Let us proceed forth on the assumption that you are not a strict adherent of certain rules that govern languages, yes?

“So I trust the engagement went well?”

“Absolutely. The weather was great, my Mundu didn’t fall off and the caterers served multiple Pappadams upon request.”

“Haha – interesting that you were so concerned about the pappadams..”

“Of course! After enduring many a sadya in my life without extra pappadams, I’m quite determined to make an unlimited supply available for sadyas which I host. These caterers often fail to realize the value we give to extra pappadams.”

“All true, all true. But tell me this, dude. Why did I not see an update of your engagement in your blog?! To tell you the truth, that’s where I expected to read it.”

“Oh!?”

That, dear RSS feeds, was the relevant part of the chat conversation. Not the ‘Oh!?’, no not that one, but the line before that. In which the friend is asking me why I didn’t blog about the engagement.

It was then that I realized that I was spending too much time worrying about Pappadams and too less time worrying about the state of the much-suffering Directement Zero.

Hence, this update.

*********

Immediately after one gets engaged, one has to field an inevitable question from hundreds of people. No, not the one regarding the intricacies of tying a Mundu, but the other one. The date of the wedding.

Ah, well. That is indeed a tragic story.

You see, the date of my wedding is ironically, entirely out of my control. “Ah, so this fellow has a dominating fiancee eh? Snigger Snigger”, yes, I heard some of you say that. But alas, it is not in her control either.

The parents? Nope, they desperately wish to control it, but no.

Who then? Who is the one with such a crucial controlling stake in my marriage?

A wedding planner? The manager of a wedding hall? Sharad Pawar?

No, no and maybebutIwon’ttellyou.

The actual culprit is the fellow you see in the picture below

Superstar Kunjan staring at his wife

This enigmatic person would be familiar to Mallus, who would at this point jump up and say, “Hey, isn’t that the old joker from Mallu movies? What’s his name? Kuttappan? No…. Ah yes! Kunjan!”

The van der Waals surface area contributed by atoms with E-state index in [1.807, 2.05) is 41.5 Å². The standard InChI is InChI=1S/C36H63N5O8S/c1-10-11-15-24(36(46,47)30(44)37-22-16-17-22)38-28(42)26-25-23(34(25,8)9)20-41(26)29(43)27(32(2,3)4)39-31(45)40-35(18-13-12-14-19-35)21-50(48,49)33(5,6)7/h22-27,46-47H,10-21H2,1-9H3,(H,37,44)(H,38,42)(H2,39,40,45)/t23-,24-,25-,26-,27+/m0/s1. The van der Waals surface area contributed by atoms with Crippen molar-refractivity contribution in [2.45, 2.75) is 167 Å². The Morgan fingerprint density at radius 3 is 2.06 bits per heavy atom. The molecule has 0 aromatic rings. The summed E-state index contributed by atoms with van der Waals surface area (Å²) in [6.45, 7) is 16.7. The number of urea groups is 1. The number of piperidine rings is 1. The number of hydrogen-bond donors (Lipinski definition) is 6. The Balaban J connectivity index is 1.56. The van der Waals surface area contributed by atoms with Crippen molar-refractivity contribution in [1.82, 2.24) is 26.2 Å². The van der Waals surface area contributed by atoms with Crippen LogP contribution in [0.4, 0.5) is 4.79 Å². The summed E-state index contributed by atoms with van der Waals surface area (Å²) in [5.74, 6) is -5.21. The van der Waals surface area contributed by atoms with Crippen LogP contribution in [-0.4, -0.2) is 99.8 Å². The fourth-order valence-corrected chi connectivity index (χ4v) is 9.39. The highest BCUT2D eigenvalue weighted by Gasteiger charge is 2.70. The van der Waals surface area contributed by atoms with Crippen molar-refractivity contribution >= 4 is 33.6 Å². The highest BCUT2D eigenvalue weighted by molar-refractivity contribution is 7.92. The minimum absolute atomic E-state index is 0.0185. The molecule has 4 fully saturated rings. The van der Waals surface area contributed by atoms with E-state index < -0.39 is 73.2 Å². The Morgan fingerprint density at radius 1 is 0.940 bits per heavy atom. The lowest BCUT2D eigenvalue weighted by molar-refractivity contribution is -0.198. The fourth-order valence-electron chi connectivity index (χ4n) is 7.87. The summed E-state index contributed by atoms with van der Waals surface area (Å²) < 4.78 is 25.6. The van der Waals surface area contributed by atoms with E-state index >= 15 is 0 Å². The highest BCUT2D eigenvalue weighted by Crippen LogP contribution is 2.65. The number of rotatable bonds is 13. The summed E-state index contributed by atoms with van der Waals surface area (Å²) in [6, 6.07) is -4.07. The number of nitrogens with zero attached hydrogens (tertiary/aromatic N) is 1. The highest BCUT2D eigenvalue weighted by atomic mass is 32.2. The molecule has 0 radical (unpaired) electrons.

For the non-Mallus, this enigmatic person is an old joker from Mallu movies, whose name is not Kuttappan but Kunjan.

As to why he wields such an inequitable influence over my marital date, one has to look towards his better half, (no, not the left side of his face, admittedly better than the right) his wife Shobha Kunjan for that answer. This S. Kunjan runs a wedding-prep business which is apparently vouched for by every bride in Cochin. As all these gushing ex-brides would state, the lady makes you look like how any true-blue bride should look for her wedding.

Naturally, my fiancee has taken a liking to this entire business and won’t get married until S. Kunjan’s dates are available.

Which won’t happen unless Kunjan schedules a date, since he manages his wife’s appointments. (Oh, that explains the suit).

Which is how a forgotten funny guy from 1990s Malayalam movies came to be a stake-holder in determining my wedding date.

Crazier than Sri Sri Ravi Shankar’s stray dog, no?

Graphs

There are three hundred 13-year olds in India who use Facebook and are ‘in a relationship’. And are presumably not lying about their relationship status.

When I was 13, I was in a relationship as well, with the amazingly talented girl-detective Nancy Drew. On whom I cheated at regular intervals with that chick from Blossom. In DD Metro. Sigh.

It was while doing some actual work for which I’m paid for by my paymasters that I stumbled upon this data. And as you well know, one of the several principles by which I lead my life is “Never ignore irrelevant data. Pursue it until it’s time for dinner.”